|Publication number||US5632766 A|
|Application number||US 08/513,685|
|Publication date||May 27, 1997|
|Filing date||Aug 11, 1995|
|Priority date||Aug 11, 1995|
|Also published as||CA2228891A1, EP0957986A1, WO1997006854A1|
|Publication number||08513685, 513685, US 5632766 A, US 5632766A, US-A-5632766, US5632766 A, US5632766A|
|Inventors||William Hsu, Yayun Lin|
|Original Assignee||Cardiac Pacemakers, Inc.|
|Export Citation||BiBTeX, EndNote, RefMan|
|Patent Citations (14), Non-Patent Citations (12), Referenced by (30), Classifications (4), Legal Events (5)|
|External Links: USPTO, USPTO Assignment, Espacenet|
This invention pertains to the field of treatment of ventricular fibrillation by the delivery of electric defibrillation shocks. In particular, the invention pertains to a method and system for coordinating the delivery of defibrillation shocks with sensed ventricular fibrillation complexes in a way which improves the probability of success of the defibrillation shock.
Electric shock defibrillation is a proven technique of treatment of the serious and immediately life-threatening condition of ventricular fibrillation (VF). For patients known to be at risk, an implantable defibrillator may be used. Such devices contain an energy source, an electrode lead system in contact in the heart, a sensing system to detect the onset of fibrillation, and a pulse generator for delivering the defibrillation (DF) shock. Often they are combined with a pacemaker function in the same device.
Existing devices are generally designed or programmed to deliver a shock or series of shocks at a fixed interval or intervals following the detection of the fibrillation, unless fibrillation spontaneously terminates on its own first, or until recovery is achieved, as evidenced by the resumption of normal ventricular rhythm. The amount of energy to be delivered in a shock must be carefully chosen. If too small, it may not be successful in terminating the fibrillation. 0n the other hand, the shock must not be too large, from physiological considerations, and also in consideration of the limited energy storage in an implanted device.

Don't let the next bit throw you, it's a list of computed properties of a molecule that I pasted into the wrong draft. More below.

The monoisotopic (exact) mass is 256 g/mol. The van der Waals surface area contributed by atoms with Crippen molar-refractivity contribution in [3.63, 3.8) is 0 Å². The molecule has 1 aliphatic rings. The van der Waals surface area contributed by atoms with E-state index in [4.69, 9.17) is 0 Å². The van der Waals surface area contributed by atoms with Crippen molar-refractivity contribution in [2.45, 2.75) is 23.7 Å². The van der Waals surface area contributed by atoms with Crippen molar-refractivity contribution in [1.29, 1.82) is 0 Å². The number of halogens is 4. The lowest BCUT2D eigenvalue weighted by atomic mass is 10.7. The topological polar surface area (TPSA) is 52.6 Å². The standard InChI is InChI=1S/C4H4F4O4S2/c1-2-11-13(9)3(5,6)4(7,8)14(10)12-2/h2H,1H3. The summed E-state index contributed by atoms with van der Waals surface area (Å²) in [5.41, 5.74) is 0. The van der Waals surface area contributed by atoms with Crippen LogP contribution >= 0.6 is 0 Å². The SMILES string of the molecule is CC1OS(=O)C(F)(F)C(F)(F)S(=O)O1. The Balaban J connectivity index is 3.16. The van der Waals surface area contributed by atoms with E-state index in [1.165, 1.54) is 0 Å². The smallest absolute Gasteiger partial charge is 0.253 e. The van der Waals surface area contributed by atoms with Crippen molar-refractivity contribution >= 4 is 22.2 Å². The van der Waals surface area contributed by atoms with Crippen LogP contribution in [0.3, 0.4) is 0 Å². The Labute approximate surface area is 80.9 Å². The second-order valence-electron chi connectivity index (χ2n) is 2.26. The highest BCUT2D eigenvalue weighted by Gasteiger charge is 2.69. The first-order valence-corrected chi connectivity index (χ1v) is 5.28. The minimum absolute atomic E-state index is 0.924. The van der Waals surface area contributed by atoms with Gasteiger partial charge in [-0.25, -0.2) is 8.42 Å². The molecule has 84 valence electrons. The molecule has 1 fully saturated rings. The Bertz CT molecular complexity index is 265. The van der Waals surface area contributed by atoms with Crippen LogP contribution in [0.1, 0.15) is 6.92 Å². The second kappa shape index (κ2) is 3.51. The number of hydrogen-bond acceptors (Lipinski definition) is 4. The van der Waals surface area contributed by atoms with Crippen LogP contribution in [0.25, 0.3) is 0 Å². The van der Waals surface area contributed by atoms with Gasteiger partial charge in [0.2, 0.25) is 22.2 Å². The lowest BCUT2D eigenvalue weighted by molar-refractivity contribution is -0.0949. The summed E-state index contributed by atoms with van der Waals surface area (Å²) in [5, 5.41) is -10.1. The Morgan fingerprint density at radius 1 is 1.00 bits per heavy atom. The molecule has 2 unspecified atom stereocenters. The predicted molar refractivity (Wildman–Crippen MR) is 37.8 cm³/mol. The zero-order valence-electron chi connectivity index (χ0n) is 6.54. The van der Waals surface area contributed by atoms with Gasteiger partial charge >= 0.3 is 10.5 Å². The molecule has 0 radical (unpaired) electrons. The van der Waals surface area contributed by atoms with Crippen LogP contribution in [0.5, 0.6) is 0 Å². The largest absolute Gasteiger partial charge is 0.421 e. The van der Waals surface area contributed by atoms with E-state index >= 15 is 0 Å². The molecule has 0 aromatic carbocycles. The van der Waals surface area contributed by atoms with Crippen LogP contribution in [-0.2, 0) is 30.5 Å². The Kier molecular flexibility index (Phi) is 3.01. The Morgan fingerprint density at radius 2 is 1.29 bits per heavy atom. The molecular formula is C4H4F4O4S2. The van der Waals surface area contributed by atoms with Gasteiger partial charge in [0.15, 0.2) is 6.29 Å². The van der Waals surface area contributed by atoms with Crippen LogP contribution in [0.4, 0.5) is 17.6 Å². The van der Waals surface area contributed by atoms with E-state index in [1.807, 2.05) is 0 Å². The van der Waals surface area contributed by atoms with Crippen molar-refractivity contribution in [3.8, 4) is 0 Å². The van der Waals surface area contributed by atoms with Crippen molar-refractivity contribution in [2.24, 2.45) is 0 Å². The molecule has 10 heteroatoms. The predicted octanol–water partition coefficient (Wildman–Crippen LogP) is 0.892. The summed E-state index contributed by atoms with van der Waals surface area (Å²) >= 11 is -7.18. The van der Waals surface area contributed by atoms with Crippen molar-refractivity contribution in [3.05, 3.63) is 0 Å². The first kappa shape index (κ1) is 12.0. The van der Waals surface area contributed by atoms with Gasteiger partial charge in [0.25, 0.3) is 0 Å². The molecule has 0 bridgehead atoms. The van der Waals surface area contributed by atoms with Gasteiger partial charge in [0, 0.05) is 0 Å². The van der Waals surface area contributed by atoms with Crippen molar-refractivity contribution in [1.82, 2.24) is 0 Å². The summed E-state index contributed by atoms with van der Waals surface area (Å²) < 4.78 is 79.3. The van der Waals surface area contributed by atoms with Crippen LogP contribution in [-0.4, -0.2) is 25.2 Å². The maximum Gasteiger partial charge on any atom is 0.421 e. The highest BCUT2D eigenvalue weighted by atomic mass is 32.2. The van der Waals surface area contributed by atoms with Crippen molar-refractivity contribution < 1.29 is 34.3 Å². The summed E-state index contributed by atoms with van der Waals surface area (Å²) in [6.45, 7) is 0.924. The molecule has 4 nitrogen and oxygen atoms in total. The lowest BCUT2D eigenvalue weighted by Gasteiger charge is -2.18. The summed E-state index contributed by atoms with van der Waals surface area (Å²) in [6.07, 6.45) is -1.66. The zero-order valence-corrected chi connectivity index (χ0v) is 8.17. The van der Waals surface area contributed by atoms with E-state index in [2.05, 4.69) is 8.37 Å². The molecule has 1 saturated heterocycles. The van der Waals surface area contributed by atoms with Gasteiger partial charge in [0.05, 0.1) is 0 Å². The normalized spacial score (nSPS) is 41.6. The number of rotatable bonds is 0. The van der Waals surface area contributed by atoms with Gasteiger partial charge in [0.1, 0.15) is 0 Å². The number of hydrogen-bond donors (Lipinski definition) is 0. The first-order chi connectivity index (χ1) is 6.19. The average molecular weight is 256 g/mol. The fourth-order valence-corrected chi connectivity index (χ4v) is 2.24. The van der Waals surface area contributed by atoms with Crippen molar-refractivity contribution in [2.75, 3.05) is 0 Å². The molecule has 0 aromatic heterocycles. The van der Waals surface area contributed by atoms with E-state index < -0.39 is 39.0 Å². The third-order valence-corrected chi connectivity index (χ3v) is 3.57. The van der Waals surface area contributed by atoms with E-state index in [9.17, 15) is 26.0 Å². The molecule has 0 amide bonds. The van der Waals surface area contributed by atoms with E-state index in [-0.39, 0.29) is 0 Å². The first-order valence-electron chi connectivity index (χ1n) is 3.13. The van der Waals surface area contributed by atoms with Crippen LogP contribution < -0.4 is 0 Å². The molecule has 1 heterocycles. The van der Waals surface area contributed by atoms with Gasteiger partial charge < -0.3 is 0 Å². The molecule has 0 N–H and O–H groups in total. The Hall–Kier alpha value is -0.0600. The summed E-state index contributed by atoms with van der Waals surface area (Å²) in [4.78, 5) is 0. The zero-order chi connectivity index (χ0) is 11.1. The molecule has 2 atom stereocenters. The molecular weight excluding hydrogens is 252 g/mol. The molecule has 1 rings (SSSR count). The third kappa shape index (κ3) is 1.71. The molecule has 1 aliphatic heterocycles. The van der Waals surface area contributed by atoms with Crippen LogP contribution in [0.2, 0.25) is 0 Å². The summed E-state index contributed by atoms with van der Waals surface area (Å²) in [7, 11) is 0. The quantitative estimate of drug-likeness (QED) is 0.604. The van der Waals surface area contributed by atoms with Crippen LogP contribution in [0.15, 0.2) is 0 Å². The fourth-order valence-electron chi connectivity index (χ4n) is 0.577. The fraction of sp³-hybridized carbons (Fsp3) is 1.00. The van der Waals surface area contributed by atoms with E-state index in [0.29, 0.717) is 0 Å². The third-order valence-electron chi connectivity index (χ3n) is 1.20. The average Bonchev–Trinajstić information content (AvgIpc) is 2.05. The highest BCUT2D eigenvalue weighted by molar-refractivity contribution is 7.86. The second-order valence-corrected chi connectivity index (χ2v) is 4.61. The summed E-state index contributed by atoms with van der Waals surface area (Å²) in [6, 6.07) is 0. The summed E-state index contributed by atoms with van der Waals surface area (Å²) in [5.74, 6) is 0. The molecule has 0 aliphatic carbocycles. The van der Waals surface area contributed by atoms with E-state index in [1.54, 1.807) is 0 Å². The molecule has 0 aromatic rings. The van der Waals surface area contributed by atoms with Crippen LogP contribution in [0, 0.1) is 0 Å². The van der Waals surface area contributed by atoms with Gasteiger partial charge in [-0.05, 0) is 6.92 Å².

It is also known in the treatment of tochyarrhythmia to use an implantable atrial defibrillator to deliver pulses of defibrillating energy to the atria synchronized with sensed R waves of the ventricle. However, in the case of VF, there is not an R wave to synchronize to, so the DF shock must be delivered asynchronously.
It is known that ventricular electrical signals during fibrillation may exhibit a pattern, known as "fine VF," characterized by relatively low signal amplitude and lack of organized features; and they may also exhibit a pattern known as "coarse VF," subjectively characterized by intervals of higher amplitude, which may repeat, separated by fine VF intervals. It has also been suspected that it is easier to defibrillate coarse VF than fine VF. Because of this, previous works have suggested the possibility of timing of DF shocks to features of the VF waveforms as a way to improve DF efficacy. However, it has not been clear from such prior works, which features are important, and how to detect and coordinate to them.
One experimenter retrospectively noted diastolic periods in the monophasic action potential (MAP) tracings, and suggested these periods were more conducive to defibrillation. Another retrospectively observed that some subthreshold defibrillations which were successful had a fixed timing relationship with a bipolar sensing signal in the right ventricle of dogs. However, another study examined spatial coherence in VF on surface of heart using epicardial sensing electrodes, and concluded that coarseness and fineness of VF was mainly due to lead orientation, and not to the degree of organization of electrical activity as measured. Therefore, there appears to be no firm correlation per se recognized in the prior art between DF shock timing and VF features, especially one that may be successfully applied prospectively. One recent study retrospectively examined the correlation between the voltages measured on the surface leads and the energy required to defibrillate dogs instrumented with epicardial patches. Some reduction in energy requirements was found with defibrillation shocks that happened at places where measured voltages were "high."
It is clear that while a number of investigators have pointed to the possibility of using VF waveform features as a guide to delivering DF shocks, there are problems to be solved in the practical and effective prospective detection of VF features, and the determination of which features thereof are significant, in terms of coordination of DF shocks, for maximizing efficacy.
As explained in detail below, we have provided an improved method and system for detecting an optimal timing for the delivery of shocks, such that the shocks delivered have an improved probability of success in terminating the fibrillation. This improved efficacy provides important medical advantages to the patient, both in the greater probability of success of individual shocks, and also in the reduction in pulse energy and number of shocks needed to defibrillate. The method and system of the invention is based in part on the detection of characteristics of coarse VF complexes which may exist during fibrillation, and the coordination of DF shocks with portions of those complexes.